Carolyn Rich organized the consecration at Immaculate Conception Church. “I want to see this consecration happen all throughout the Archdiocese of Portland," she said. "It will bring about holy marriages, priests, women called to the religious life.” (Courtesy Mary Sangster)
Carolyn Rich organized the consecration at Immaculate Conception Church. “I want to see this consecration happen all throughout the Archdiocese of Portland," she said. "It will bring about holy marriages, priests, women called to the religious life.” (Courtesy Mary Sangster)

STAYTON — Mary, doing what moms often do, recently brought together people of all ages and backgrounds for a significant event.

On Dec. 12, the feast of Our Lady of Guadalupe, around 100 Spanish and English speakers from multiple generations were consecrated to Mary at Immaculate Conception Church here.

“The truth about mothers in the home and of the Blessed Mother is that they gather people in,” said Carolyn Rich, who organized the consecration. “This year many of us have missed the Christmas and Thanksgiving celebrations, when mom makes sure everyone is showing up and keeps track of who is bringing what.”

But the consecration Mass, celebrated by Portland Auxiliary Bishop Peter Smith, was an even more powerful “gathering of the family,” Rich said.

A consecration is a formal way of dedicating oneself to the service of a religious or divine purpose. “It’s a way of saying: ‘I follow you’ or ‘I trust you,’” explained Rich. The Marian consecration means giving mind, body and soul to Mary.

“Mothers know their kids,” she said. “They hear a sound and know, ‘OK, Henry is hungry or tired or sad.’ Mary carried Jesus for nine months and raised him with St. Joseph. No one knows him like Mary. So she’s a beautiful person to lead us to Jesus.”

Entrusting oneself to Mary’s care and intercession is nothing new. Jesus entrusted his beloved disciple, John, to Mary while dying on the cross.

A formal method of consecration to Mary was developed by St. Louis de Montfort in the 1600s, and his 33-day prayer was used by those consecrated at Immaculate Conception. The culmination is a special prayer held on a Marian feast day, ideally within a Mass. Consecration can be renewed each year.

Patricia Dol, a campus minister at Regis St. Mary School, was one of several staff members who renewed their consecration this December. Though most participated in person at the Mass, following state and archdiocesan health guidelines, the event also was livestreamed for those remaining at home.

“The renewal was beautiful,” said Dol. Whether present physically or virtually, “as one church and with one voice we confessed our love for Mary, entrusting our lives and our pilgrim journey to her.”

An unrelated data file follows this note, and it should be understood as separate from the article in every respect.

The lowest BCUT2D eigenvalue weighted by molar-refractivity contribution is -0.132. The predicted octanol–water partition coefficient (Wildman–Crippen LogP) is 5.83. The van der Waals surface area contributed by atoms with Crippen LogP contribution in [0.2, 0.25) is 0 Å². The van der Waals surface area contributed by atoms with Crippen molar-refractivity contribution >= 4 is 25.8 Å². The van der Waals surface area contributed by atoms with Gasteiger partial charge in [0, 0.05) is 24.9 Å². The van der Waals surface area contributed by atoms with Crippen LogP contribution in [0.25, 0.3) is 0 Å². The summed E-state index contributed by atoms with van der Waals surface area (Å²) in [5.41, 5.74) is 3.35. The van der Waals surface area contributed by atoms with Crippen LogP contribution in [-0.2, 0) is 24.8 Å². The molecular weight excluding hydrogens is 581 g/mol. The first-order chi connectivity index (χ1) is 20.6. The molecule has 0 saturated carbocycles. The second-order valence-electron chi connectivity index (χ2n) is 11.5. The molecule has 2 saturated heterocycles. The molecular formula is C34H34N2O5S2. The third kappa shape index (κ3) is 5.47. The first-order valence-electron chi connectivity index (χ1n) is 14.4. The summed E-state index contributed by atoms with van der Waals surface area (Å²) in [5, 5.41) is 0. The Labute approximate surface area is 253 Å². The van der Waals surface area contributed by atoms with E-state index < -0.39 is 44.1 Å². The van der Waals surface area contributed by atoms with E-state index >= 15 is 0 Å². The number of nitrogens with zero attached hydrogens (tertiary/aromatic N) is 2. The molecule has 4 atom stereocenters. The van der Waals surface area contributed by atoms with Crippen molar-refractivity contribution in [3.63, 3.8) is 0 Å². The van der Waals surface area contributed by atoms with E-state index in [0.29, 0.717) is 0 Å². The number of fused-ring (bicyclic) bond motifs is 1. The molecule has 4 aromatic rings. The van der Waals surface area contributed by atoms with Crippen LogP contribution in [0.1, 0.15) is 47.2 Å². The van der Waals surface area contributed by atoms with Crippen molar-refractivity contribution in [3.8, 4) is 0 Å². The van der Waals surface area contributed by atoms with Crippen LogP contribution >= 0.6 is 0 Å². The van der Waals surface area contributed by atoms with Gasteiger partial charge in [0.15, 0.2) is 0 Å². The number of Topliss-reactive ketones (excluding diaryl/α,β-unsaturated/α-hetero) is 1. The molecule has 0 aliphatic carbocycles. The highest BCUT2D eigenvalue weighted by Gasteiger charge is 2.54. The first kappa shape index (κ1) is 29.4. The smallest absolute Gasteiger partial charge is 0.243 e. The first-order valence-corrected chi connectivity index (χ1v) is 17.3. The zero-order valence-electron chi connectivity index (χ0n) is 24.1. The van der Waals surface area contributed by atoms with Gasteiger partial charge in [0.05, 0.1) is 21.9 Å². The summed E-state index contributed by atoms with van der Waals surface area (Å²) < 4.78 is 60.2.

Women pray in front of an Our Lady of Guadalupe image at Immaculate Conception Church in Stayton following their consecration to Mary. (Courtesy Mary Sangster)

Rich, youth minister for parishes in the Santiam Vicariate, organized the first consecration at the parish last year. Initially only high school youths planned to participate, but interest quickly grew, and along with 60 teens many area Catholics were consecrated. All the faithful of the vicariate were invited this year, and entire families were consecrated together.

“It was extra meaningful to have it on the feast of Our Lady of Guadalupe,” said Jazmin Ramirez, whose family is from Michoacán, Mexico. “I was full of emotion. For many of us Our Lady of Guadalupe is part of our roots, and my grandma, who died nine years ago, taught me so much about her.”

Ramirez arranged flowers on the altar for the occasion with her aunts and sister. “We all worked together to make it beautiful for Our Lady,” she said.

Stress has permeated the coronavirus pandemic, said Ramirez, but the 33 days of prayer gave her peace. “I’ve never experienced that kind of peace before,” she said.

Rich first consecrated herself to Mary years ago. “I had no preparation,” she said. “At the time I struggled with Mary. I just didn’t connect with her.”

But someone she trusted in young adult ministry encouraged her to participate.

“Mothers have a beautiful way of accepting you where you are and moving you — gently, in a motherly way — forward,” said Rich. “I can see so many things beginning then, and it started with me showing up.”

Within the group of around 20 consecrated with Rich, four went on to pursue religious life.

“I want to see this consecration happen all throughout the Archdiocese of Portland,” she said. “It will bring about holy marriages, priests, women called to the religious life. It is not instantaneous, but I know it will be fruitful.”

Immaculate Conception Parish also is holding a consecration to St. Joseph during the Year of St. Joseph, which runs Dec. 8, 2020–Dec. 8, 2021.

katies@catholicsentinel.org